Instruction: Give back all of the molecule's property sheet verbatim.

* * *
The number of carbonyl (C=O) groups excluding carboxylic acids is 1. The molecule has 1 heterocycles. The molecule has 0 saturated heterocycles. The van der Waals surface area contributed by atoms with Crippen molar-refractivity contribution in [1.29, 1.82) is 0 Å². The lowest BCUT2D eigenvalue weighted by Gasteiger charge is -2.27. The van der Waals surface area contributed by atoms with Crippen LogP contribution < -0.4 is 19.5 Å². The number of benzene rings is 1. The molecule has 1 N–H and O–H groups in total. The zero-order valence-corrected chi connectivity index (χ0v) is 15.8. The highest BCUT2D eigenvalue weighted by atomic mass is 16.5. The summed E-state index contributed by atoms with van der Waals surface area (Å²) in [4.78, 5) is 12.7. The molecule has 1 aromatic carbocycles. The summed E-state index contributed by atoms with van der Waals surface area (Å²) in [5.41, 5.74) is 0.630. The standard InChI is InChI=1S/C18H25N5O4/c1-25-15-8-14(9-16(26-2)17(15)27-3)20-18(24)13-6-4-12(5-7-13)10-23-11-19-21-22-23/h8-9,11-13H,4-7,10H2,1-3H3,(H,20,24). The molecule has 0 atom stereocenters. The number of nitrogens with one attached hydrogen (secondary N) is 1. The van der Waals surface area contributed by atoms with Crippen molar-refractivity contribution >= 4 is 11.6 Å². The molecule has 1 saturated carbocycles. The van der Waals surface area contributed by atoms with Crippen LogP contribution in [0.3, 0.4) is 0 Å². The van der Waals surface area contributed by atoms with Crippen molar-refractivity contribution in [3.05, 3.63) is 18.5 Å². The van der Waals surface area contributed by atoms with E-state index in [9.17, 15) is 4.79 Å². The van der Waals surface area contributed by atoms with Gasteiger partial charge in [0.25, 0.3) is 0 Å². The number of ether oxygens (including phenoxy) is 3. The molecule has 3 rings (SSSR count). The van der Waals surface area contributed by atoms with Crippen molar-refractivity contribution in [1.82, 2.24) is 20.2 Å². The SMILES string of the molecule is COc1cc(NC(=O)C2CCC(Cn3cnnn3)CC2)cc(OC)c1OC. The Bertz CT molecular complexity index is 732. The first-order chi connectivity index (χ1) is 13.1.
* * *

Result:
The number of carbonyl (C=O) groups excluding carboxylic acids is 1. The molecule has 1 heterocycles. The molecule has 0 saturated heterocycles. The van der Waals surface area contributed by atoms with Crippen molar-refractivity contribution in [1.29, 1.82) is 0 Å². The lowest BCUT2D eigenvalue weighted by Gasteiger charge is -2.27. The van der Waals surface area contributed by atoms with Crippen LogP contribution < -0.4 is 19.5 Å². The number of benzene rings is 1. The molecule has 1 N–H and O–H groups in total. The zero-order valence-corrected chi connectivity index (χ0v) is 15.8. The highest BCUT2D eigenvalue weighted by atomic mass is 16.5. The summed E-state index contributed by atoms with van der Waals surface area (Å²) in [4.78, 5) is 12.7. The molecule has 1 aromatic carbocycles. The summed E-state index contributed by atoms with van der Waals surface area (Å²) in [5.41, 5.74) is 0.630. The standard InChI is InChI=1S/C18H25N5O4/c1-25-15-8-14(9-16(26-2)17(15)27-3)20-18(24)13-6-4-12(5-7-13)10-23-11-19-21-22-23/h8-9,11-13H,4-7,10H2,1-3H3,(H,20,24). The molecule has 0 atom stereocenters. The number of nitrogens with one attached hydrogen (secondary N) is 1. The van der Waals surface area contributed by atoms with Crippen molar-refractivity contribution >= 4 is 11.6 Å². The molecule has 1 saturated carbocycles. The van der Waals surface area contributed by atoms with Crippen LogP contribution in [0.3, 0.4) is 0 Å². The van der Waals surface area contributed by atoms with Crippen molar-refractivity contribution in [3.05, 3.63) is 18.5 Å². The van der Waals surface area contributed by atoms with E-state index in [9.17, 15) is 4.79 Å². The van der Waals surface area contributed by atoms with Gasteiger partial charge in [0.25, 0.3) is 0 Å². The number of ether oxygens (including phenoxy) is 3. The molecule has 3 rings (SSSR count). The van der Waals surface area contributed by atoms with Crippen molar-refractivity contribution in [1.82, 2.24) is 20.2 Å². The SMILES string of the molecule is COc1cc(NC(=O)C2CCC(Cn3cnnn3)CC2)cc(OC)c1OC. The Bertz CT molecular complexity index is 732. The first-order chi connectivity index (χ1) is 13.1.